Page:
Pioneering the Living Wage in Orange County: Vimala’s has Championed Restaurant Workers Since 1994

Vimala Rajendran (right) — proprietor of Vimala's Curryblossom Café — poses for a photo with longtime employee Lamont Lilly. Rajendran helped pioneer the living wage in Orange County by compensating her employees fairly due in large part to her philosophy of creating joy and liberation in the workplace. Photo by: Yuly Martinez

COMMUNITY

By Keith T. Barber

Editor-in-chief

The Local Reporter

Vimala Rajendran, the namesake of Vimala’s Curryblossom Café — an institution in downtown Chapel Hill since 2010 — understands that sometimes you have to fight for what you believe in.

It would be fair to say that Rajendran, who started her business 28 years ago inside her home, is the true pioneer of the living wage in Orange County.

“I am part of a national group of restaurant owners who believe that if we pay up front from our profit to the workers, then we save on the other end with not having to hire and train more often,” Rajendran recently told The Local Reporter. “We have more employee retention, and we have a morale that is joyful. There’s a line in our in a mission statement that says we organize the workplace around joy and liberation.”

The restaurant’s website features Vimala’s mission statement, which she credits as being a guiding force in her everyday life.

“The written credo actually holds me accountable to it,” Rajendran, a native of Kerala, India, said. “It’s a string that I’m pulled by. I have to be answerable to my own conscience. There is no compromise…I have chosen to make this decision as the sole proprietor of this business. I have chosen to be not compromising on any of those principles — principles of integrity.”

Vimala’s mission statement reads in part, “We bring our community together with love, warmth and hospitality over delicious, healthy food. We prioritize worker, environmental, and social justice; accessibility through affordability; and sustainability at every level. We pay a living wage.”

Rajendran pays her restaurant employees $20 to $25 per hour, which is on the high end of service industry salaries. However, Vimala is quick to point that everything is relative.

“I still think it’s not enough money,” Rajendran said. “That’s the point I want to make. What we call a livable wage is only possible because we also take tips.”

The minimum wage in the state is currently $7.25 an hour. And restaurant workers — otherwise known as “tipped employees” — are only guaranteed $2.13 per hour, according to the N.C. Department of Labor’s website.

Rajendran said when she opened her storefront in 2010, it was decided early on that tips would be divided evenly among all restaurant staff despite opposition from the N.C. Restaurant & Lodging Association [NCRLA] — the trade group that advocates for the industry. Rajendran said she openly defied state regulations and cease and desist letters from the NCRLA demanding she stop splitting tip money among her restaurant staff.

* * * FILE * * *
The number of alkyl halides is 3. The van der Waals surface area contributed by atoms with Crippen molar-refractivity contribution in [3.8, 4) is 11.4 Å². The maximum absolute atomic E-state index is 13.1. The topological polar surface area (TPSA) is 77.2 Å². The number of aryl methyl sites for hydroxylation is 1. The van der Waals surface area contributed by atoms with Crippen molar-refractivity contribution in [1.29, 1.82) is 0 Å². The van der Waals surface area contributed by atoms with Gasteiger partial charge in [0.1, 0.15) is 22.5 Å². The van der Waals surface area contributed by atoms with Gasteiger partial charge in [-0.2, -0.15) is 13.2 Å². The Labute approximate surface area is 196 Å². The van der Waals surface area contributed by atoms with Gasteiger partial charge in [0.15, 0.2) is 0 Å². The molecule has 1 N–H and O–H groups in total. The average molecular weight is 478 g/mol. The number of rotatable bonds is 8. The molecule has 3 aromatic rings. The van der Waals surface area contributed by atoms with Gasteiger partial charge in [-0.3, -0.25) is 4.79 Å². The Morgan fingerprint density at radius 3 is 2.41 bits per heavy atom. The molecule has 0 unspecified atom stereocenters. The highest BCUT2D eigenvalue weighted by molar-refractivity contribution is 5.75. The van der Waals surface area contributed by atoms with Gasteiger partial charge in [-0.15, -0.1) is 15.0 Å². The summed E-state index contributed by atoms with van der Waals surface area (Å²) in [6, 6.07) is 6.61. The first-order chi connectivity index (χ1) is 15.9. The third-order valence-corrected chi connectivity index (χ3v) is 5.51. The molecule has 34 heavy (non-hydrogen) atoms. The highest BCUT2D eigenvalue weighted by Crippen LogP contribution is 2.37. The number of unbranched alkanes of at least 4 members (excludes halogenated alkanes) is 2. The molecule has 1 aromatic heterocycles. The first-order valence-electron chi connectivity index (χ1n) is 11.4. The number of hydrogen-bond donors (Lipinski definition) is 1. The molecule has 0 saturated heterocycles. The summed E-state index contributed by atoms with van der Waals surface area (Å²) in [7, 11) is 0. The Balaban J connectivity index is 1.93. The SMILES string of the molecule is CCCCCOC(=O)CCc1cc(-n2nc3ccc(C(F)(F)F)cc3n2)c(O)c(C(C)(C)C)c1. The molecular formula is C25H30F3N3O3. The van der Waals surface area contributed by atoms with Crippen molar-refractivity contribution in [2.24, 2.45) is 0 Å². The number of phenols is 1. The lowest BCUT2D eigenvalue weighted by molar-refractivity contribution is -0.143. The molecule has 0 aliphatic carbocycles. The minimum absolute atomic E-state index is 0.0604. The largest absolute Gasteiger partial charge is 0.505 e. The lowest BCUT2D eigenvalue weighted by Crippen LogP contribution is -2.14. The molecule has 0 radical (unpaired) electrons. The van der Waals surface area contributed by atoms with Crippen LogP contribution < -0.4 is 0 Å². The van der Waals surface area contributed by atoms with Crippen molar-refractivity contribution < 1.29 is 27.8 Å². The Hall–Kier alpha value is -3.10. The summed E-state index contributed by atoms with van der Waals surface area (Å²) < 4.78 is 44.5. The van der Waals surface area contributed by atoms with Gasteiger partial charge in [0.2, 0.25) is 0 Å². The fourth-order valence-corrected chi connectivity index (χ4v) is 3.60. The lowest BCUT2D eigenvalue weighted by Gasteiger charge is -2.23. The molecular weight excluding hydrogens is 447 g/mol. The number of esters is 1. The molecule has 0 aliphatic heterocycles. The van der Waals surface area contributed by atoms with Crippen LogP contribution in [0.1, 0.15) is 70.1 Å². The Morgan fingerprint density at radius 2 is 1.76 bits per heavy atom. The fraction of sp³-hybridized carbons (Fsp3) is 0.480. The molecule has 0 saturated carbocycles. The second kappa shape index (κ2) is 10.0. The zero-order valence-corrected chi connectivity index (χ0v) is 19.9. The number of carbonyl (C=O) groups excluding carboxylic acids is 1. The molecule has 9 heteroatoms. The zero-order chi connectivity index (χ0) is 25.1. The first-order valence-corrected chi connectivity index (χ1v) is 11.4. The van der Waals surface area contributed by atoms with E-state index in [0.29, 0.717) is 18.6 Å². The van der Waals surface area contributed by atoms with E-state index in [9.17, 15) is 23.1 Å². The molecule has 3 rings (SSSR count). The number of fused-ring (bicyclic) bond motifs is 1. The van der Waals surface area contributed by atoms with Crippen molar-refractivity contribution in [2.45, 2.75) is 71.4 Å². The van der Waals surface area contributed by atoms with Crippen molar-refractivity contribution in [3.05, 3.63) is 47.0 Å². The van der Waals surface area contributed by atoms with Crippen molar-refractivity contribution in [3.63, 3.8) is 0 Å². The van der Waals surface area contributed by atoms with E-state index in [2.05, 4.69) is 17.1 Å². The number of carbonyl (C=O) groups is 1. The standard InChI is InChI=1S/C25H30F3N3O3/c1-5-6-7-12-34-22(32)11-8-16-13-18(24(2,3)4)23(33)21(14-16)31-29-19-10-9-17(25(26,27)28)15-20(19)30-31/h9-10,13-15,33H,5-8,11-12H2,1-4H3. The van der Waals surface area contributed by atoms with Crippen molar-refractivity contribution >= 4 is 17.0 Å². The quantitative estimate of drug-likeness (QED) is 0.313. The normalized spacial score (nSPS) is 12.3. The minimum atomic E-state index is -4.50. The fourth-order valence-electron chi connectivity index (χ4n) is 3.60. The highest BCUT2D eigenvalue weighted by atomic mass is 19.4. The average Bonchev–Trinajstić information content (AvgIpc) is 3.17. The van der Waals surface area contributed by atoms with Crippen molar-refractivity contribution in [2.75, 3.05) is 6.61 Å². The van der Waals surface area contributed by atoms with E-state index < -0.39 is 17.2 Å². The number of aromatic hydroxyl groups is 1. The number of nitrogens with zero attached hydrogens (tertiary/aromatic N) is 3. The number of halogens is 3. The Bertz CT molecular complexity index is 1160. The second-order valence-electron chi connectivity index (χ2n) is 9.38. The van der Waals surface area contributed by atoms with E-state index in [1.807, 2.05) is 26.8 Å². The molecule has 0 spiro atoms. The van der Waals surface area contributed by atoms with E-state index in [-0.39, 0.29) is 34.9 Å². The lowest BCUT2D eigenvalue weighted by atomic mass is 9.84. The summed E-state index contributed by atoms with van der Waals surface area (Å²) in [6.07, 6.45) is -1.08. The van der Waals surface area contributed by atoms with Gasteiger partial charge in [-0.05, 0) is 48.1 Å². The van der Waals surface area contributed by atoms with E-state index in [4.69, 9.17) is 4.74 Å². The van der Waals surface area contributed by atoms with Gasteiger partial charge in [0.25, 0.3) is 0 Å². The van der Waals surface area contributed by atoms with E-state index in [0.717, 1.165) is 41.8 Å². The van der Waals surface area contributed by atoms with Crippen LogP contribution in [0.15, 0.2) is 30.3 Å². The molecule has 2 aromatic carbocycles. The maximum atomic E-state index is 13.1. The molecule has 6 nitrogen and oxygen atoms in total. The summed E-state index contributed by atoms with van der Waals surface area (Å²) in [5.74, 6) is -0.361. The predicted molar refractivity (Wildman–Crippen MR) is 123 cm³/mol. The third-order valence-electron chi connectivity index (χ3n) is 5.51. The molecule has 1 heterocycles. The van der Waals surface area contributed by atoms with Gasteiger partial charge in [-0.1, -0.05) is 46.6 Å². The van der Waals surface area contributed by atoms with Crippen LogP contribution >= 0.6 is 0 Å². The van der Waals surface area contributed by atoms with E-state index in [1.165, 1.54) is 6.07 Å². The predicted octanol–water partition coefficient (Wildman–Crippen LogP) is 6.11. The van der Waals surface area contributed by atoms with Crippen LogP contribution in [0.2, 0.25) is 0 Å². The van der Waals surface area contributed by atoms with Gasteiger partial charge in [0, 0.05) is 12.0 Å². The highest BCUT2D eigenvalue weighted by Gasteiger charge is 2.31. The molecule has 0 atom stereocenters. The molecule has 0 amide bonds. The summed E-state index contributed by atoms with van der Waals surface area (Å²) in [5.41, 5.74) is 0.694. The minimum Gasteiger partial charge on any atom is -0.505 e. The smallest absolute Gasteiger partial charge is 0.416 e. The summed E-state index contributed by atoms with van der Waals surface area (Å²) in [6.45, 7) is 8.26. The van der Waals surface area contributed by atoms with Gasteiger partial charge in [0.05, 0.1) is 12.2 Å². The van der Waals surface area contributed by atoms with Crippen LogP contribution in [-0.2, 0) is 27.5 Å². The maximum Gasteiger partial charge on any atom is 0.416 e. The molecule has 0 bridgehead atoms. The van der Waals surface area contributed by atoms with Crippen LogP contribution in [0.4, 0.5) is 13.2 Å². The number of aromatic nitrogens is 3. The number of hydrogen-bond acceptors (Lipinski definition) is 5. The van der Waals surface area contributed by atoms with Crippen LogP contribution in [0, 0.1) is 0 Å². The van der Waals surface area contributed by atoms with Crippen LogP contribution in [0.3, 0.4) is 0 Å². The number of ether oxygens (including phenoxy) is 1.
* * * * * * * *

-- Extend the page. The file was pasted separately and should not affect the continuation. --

“Our workers, by democracy, came up with this plan — the founders, the people who were the first crew members who helped me start the restaurant — told me they wanted the tips to be split evenly,” Rajendran recalled. “I have been part of the national movement to fight against tipped minimum wage.”

Since that time, industry regulations and state laws have changed to allow tip splitting among restaurant staff, but one thing has never changed — Rajendran’s dedication to her employees’ happiness and well-being.

For the past seven years, a local nonprofit — Orange County Living Wage (OCLW) — has been certifying and promoting employers in the county who compensate their full and part-time employees with a living wage of at least $15.85 an hour ($14.35 with employer-provided healthcare), according to the nonprofit’s website. Orange County Living Wage has certified more than 300 local employers since its inception in 2015, including Vimala’s Curryblossom Café.

Lamont Lilly, a local activist, community organizer, and longtime Vimala’s employee, said paying a living wage to service industry workers has taken on greater significance in light of the global pandemic and the shuttering of a good number of restaurants in Chapel Hill and Carrboro.

“A livable wage not only allows you to whether the storm, it extends dignity and worth and respects your basic needs in the process,” Lilly said. “At least I can breathe while the economic [storm] passes through.”

Last month, the U.S. inflation rate hit 8.6% — a 40-year high — according to the U.S. Department of Labor, and the current economic crunch has renewed calls for a living wage in North Carolina.

“Many working class [people] and their households aren’t even staying afloat,” Lilly observed. “That’s because the math ain’t adding. Folks are barely holding and slowly sinking.”

“Thanks to Vimala’s Curryblossom Café and my livable wage here, as a worker, I’m still standing, even preparing to be a first-time homeowner pretty soon,” Lilly continued. “We’re just working hard and staying humble.”

After 28 years in business, Rajendran said her employees’ happiness and the restaurant’s mission remain one and the same.

“To see my coworkers, my team take such pride in their work and when I take their pulse to see how they’re doing — they’re joyful to be here,” she said. “That’s a fulfillment of my mission to have a workplace with joy and liberation.”

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